By Topic

Design and Fabrication of Large-Area, Redundant, Stretchable Interconnect Meshes Using Excimer Laser Photoablation and In Situ Masking

Sign In

Cookies must be enabled to login.After enabling cookies , please use refresh or reload or ctrl+f5 on the browser for the login options.

Formats Non-Member Member
$31 $13
Learn how you can qualify for the best price for this item!
Become an IEEE Member or Subscribe to
IEEE Xplore for exclusive pricing!
close button

puzzle piece

IEEE membership options for an individual and IEEE Xplore subscriptions for an organization offer the most affordable access to essential journal articles, conference papers, standards, eBooks, and eLearning courses.

Learn more about:

IEEE membership

IEEE Xplore subscriptions

3 Author(s)
Lin, K.L. ; Dept. of Electr. & Comput. Eng., Univ. of Illinois at Urbana-Champaign, Urbana, IL, USA ; Chae, J. ; Jain, Kanti

Stretchable interconnects play an important role towards the realization of the realm of systems that include large-area sensor skins and wearable electronics. These interconnects must be reliable and robust for viability, and must be flexible, stretchable, and conformable to nonplanar surfaces for diverse applicability. This research describes the design, modeling, fabrication, and testing of stretchable interconnects on polymer substrates using metal patterns both as functional interconnect layers and as in situ masks for excimer laser photoablation. The fluences for photoablation of polymers are generally much lower than the threshold fluence for removal or damage of metals; thus, metal thin films that are designed as structural layers in the sensor skin can be used as in situ masks for polymers if the proper fluence is used. Self-aligned single-layer and multilayer interconnects of various designs (rectilinear and “meandering”) have been fabricated, and certain “meandering” interconnect designs can be stretched up to 50% uniaxially while maintaining good electrical conductivity and structural integrity. Furthermore, redundant interconnect meshes have been modeled and fabricated that increase the viability of the interconnect mesh while stretching up to 30% uniaxially and a prototype redundant interconnect mesh has been fabricated using seamless-scanning large-area fabrication techniques.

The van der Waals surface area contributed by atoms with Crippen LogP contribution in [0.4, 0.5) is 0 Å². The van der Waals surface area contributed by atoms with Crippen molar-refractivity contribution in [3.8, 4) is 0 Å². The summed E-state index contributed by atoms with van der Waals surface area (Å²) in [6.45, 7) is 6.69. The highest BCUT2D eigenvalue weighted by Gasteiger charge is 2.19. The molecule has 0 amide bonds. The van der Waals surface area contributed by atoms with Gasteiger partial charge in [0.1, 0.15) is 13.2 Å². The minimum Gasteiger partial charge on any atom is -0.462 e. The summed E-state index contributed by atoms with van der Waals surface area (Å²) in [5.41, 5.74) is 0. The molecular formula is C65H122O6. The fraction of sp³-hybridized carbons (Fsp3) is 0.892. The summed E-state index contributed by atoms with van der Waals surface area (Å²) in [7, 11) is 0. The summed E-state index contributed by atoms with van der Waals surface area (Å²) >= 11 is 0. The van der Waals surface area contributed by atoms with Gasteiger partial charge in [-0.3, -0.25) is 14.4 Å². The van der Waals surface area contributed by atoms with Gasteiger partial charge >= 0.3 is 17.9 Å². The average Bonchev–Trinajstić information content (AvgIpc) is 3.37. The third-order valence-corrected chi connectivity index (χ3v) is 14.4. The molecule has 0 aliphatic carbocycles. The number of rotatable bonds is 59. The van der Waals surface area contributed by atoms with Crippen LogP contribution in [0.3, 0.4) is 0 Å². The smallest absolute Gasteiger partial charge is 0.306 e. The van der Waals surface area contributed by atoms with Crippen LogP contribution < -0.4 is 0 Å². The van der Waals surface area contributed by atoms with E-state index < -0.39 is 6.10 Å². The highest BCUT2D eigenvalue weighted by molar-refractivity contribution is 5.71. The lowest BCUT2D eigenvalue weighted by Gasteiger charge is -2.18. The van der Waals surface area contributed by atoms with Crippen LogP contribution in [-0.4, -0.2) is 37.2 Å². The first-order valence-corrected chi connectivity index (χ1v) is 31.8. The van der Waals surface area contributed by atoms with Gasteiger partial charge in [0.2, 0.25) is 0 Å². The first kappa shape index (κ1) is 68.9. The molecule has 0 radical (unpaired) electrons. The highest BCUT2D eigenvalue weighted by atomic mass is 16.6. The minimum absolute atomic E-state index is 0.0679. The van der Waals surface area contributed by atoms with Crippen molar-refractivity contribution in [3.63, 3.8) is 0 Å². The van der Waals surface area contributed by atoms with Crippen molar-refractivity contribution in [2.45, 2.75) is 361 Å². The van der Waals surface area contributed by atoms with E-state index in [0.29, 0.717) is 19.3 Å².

Published in:

Advanced Packaging, IEEE Transactions on  (Volume:33 ,  Issue: 3 )